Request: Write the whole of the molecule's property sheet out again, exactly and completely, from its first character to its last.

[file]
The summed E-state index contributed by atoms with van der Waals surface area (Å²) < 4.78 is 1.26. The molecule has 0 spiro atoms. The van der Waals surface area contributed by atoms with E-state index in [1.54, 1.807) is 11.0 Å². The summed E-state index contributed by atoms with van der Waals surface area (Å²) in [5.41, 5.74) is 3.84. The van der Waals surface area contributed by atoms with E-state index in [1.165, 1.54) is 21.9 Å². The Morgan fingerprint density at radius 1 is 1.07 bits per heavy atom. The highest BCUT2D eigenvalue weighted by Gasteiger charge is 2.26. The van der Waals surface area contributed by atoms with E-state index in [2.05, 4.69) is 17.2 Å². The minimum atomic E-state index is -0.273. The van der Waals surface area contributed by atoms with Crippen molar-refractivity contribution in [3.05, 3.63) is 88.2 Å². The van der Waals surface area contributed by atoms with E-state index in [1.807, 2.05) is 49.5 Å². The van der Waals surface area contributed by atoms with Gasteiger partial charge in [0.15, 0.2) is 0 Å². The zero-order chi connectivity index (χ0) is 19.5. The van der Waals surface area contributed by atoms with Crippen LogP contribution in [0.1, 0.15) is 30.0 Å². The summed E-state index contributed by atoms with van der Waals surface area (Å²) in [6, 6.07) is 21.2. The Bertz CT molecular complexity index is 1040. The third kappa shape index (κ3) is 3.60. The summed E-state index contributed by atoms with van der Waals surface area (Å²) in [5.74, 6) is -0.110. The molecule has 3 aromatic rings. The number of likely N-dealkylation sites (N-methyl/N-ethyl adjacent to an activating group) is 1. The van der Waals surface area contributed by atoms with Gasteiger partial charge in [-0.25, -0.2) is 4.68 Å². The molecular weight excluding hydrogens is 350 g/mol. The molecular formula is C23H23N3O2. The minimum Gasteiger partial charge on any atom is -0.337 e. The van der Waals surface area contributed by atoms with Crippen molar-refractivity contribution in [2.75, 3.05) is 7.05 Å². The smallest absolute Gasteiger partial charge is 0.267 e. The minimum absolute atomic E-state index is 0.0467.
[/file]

The summed E-state index contributed by atoms with van der Waals surface area (Å²) < 4.78 is 1.26. The molecule has 0 spiro atoms. The van der Waals surface area contributed by atoms with E-state index in [1.54, 1.807) is 11.0 Å². The summed E-state index contributed by atoms with van der Waals surface area (Å²) in [5.41, 5.74) is 3.84. The van der Waals surface area contributed by atoms with E-state index in [1.165, 1.54) is 21.9 Å². The Morgan fingerprint density at radius 1 is 1.07 bits per heavy atom. The highest BCUT2D eigenvalue weighted by Gasteiger charge is 2.26. The van der Waals surface area contributed by atoms with E-state index in [2.05, 4.69) is 17.2 Å². The minimum atomic E-state index is -0.273. The van der Waals surface area contributed by atoms with Crippen molar-refractivity contribution in [3.05, 3.63) is 88.2 Å². The van der Waals surface area contributed by atoms with E-state index in [1.807, 2.05) is 49.5 Å². The van der Waals surface area contributed by atoms with Gasteiger partial charge in [0.15, 0.2) is 0 Å². The zero-order chi connectivity index (χ0) is 19.5. The van der Waals surface area contributed by atoms with Crippen LogP contribution in [0.1, 0.15) is 30.0 Å². The summed E-state index contributed by atoms with van der Waals surface area (Å²) in [6, 6.07) is 21.2. The Bertz CT molecular complexity index is 1040. The third kappa shape index (κ3) is 3.60. The summed E-state index contributed by atoms with van der Waals surface area (Å²) in [5.74, 6) is -0.110. The molecule has 3 aromatic rings. The number of likely N-dealkylation sites (N-methyl/N-ethyl adjacent to an activating group) is 1. The van der Waals surface area contributed by atoms with Gasteiger partial charge in [-0.25, -0.2) is 4.68 Å². The molecular weight excluding hydrogens is 350 g/mol. The molecular formula is C23H23N3O2. The minimum Gasteiger partial charge on any atom is -0.337 e. The van der Waals surface area contributed by atoms with Crippen molar-refractivity contribution in [2.75, 3.05) is 7.05 Å². The smallest absolute Gasteiger partial charge is 0.267 e. The minimum absolute atomic E-state index is 0.0467.